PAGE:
The New Social Disorder

 
 
By Tom Steinert-Threlkeld  |  Posted 2001-01-29
 
 
 

Maybe the hermits in Wyoming cabins are right. Technology is antisocial.

The advent of the television changed the nature of neighborhood interaction. Families spent more time indoors, glued to the set. Sitting on porches and talking became passé.

The personal computer came along and further separated us. Theres a reason it didnt get called the "interpersonal" computer. For the first couple of decades, it isolated individuals, absorbing them in work or games, too often oblivious to their surroundings.

Then came the Internet, and interaction was in. But the lure of infinite resources and faraway friends created a new affliction: a certain sort of geeky misfit who spent all his or her life online. Internet addiction was born, classified and studied.

In Houston, an apartment complex called — with apologies to Henry David Thoreau — Walden catered to this crowd. Its big selling point to renters: access to a 43-megabit-per-second connection in every apartment. The result: a sort of commune of computer communicators. Inhabitants might have little more than a sleeping bag on the floor, but tens of thousands of dollars worth of computer equipment to take advantage of the speed.

But just when you thought it couldnt get worse, of course, it has. Now technology is so seducing the male population that quite literally the future of mankind — procreation — is affected.

A recent Playboy Mantrack survey found that 8 percent of men polled were having sex less often because of the time they spent not with the conventional definition of adult toys, but the new version — consumer electronics.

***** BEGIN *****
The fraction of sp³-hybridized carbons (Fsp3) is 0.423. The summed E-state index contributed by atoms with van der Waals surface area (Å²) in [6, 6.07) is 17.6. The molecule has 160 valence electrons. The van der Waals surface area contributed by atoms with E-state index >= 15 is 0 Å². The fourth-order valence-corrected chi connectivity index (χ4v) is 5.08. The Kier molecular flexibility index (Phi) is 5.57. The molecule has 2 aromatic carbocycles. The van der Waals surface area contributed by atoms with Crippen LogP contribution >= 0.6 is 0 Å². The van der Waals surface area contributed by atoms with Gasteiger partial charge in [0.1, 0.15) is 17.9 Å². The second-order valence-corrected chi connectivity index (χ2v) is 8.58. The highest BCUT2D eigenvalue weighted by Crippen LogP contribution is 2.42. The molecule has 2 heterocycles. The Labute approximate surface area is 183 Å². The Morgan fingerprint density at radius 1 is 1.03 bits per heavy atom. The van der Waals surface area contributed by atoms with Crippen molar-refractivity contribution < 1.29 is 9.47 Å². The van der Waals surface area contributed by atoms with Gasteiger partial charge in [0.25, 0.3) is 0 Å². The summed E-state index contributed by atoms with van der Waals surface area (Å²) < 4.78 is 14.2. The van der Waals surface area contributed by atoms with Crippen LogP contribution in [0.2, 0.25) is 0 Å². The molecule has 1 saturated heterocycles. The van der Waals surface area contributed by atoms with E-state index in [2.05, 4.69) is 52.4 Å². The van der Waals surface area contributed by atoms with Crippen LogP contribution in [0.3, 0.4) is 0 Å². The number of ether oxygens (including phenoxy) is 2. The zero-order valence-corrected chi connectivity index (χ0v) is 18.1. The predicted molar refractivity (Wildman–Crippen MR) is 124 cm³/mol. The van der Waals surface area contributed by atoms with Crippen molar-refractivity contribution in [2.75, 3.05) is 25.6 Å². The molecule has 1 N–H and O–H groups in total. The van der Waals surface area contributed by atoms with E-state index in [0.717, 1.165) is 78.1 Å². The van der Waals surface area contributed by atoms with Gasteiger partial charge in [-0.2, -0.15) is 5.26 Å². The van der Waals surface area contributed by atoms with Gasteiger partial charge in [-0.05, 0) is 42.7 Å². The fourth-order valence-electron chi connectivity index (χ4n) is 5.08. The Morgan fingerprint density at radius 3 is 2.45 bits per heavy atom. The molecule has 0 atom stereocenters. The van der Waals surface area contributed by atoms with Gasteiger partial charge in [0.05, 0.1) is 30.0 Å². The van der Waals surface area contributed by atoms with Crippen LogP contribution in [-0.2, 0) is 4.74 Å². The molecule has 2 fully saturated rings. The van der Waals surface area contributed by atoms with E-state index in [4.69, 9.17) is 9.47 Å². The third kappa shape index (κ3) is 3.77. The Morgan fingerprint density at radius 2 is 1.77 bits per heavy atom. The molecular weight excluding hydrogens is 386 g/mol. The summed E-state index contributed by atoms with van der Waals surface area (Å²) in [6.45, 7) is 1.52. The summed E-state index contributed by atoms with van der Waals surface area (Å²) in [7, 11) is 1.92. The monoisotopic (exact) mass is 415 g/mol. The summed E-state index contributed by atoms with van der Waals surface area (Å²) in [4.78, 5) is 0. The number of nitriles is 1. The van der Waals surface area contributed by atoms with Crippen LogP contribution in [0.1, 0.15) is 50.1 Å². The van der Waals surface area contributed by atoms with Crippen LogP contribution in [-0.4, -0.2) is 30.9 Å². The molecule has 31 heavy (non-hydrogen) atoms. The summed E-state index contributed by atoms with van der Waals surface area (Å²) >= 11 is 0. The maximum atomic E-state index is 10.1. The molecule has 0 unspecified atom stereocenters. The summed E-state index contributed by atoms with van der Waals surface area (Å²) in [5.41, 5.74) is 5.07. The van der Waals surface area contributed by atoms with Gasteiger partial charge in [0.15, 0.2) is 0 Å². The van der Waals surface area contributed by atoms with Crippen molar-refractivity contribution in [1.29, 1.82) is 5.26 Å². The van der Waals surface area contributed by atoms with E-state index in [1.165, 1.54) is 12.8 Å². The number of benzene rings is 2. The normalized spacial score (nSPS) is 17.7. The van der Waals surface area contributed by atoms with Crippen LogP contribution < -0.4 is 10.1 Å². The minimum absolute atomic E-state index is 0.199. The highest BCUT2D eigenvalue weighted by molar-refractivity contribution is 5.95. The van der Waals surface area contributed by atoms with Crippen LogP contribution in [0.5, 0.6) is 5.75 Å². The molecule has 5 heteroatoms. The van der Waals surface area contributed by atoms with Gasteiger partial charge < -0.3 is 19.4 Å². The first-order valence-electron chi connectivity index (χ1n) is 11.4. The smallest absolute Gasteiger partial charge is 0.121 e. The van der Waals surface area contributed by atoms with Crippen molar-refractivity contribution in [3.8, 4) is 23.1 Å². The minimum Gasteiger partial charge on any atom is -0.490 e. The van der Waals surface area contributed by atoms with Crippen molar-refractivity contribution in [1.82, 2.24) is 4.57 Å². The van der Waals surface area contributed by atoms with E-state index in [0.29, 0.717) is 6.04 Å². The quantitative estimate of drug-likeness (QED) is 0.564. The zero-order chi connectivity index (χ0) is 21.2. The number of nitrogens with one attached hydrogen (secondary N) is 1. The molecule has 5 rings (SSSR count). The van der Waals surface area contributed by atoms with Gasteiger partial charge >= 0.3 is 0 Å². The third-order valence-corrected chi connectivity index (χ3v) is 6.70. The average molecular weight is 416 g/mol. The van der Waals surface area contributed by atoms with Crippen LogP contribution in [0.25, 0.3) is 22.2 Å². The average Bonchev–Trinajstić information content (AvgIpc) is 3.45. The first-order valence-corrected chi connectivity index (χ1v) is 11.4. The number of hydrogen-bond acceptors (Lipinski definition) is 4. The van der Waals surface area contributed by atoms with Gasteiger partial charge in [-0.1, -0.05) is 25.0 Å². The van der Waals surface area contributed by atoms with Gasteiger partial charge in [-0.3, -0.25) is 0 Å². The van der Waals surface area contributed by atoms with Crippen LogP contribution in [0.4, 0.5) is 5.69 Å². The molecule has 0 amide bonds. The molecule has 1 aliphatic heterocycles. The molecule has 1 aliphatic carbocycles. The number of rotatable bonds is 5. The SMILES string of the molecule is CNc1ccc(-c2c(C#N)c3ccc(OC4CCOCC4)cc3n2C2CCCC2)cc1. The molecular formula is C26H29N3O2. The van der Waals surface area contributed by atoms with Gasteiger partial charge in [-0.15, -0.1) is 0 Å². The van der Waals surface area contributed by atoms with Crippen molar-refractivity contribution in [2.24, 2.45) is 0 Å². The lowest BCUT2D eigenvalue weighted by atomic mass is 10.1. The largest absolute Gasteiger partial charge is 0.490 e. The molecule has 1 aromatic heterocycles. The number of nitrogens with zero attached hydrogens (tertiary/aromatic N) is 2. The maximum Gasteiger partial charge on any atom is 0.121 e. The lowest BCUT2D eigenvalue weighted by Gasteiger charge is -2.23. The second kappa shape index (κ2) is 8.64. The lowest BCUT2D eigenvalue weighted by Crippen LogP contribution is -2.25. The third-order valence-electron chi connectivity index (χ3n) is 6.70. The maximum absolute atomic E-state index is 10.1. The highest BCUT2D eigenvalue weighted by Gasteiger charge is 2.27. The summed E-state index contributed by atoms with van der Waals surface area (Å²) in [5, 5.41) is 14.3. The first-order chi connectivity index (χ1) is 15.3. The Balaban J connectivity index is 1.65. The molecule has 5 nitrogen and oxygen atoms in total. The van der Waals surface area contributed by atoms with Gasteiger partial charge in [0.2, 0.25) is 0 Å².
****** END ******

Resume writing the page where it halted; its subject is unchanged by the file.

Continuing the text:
For these men, the personal computer, the cell phone, the personal digital assistant and the DVD player are proving increasingly more alluring than a wife or lover. Who has time to head for the bedroom when there are keyboards, styli and software programs to play with?

Yes, this is a thankfully small slice of manhood — so far. "Those guys are not coming to my parties," quips Michael Carr, Playboys publisher.

However, the effects of electronics are not limited to what happens behind closed doors. The survey, conducted among 750 men — and 250 women — showed men were spending less time watching TV, going to the movies, exercising, enjoying the outdoors or sleeping.

"What this says is more time is being spent with the small screen than with live people," Carr said.

This isnt great cause for worry just yet. Recent drops in online usage noted by market research firms show that the Internet itself doesnt hold the same allure for Americans that it did a year ago. Indeed, now people are looking for a break from their computers.

So maybe thats how it will be with the rest of the personal electronics that are the new ball-and-chain for the male of the species. There are only so many times you can forge through the static of a wireless call to talk with a distant friend before you decide to become friends with someone standing in the same room as you. There are only so many appointments and addresses you can enter into your silicon assistant before you decide your time is better spent talking with your wife — maybe even touching her — or playing with your kids.

The battle is far from over. The Playboy survey by Youth Intelligence of men age 18 to 49 showed that 79 percent of men took at least one consumer electronics device with them on vacation. And it could get worse. On average, men now own seven consumer electronics devices.

But dont give up hope. If these guys find themselves on a deserted island, theyll come to their senses. Three out of four men say if they were stranded a la Tom Hanks they would forgo any consumer electronics devices in favor of the company of a beautiful woman.

If you really want to worry, though, look the other way. Almost twice as high a percentage of women — 15 percent — say they were having less sex as a result of their interests in electronics.

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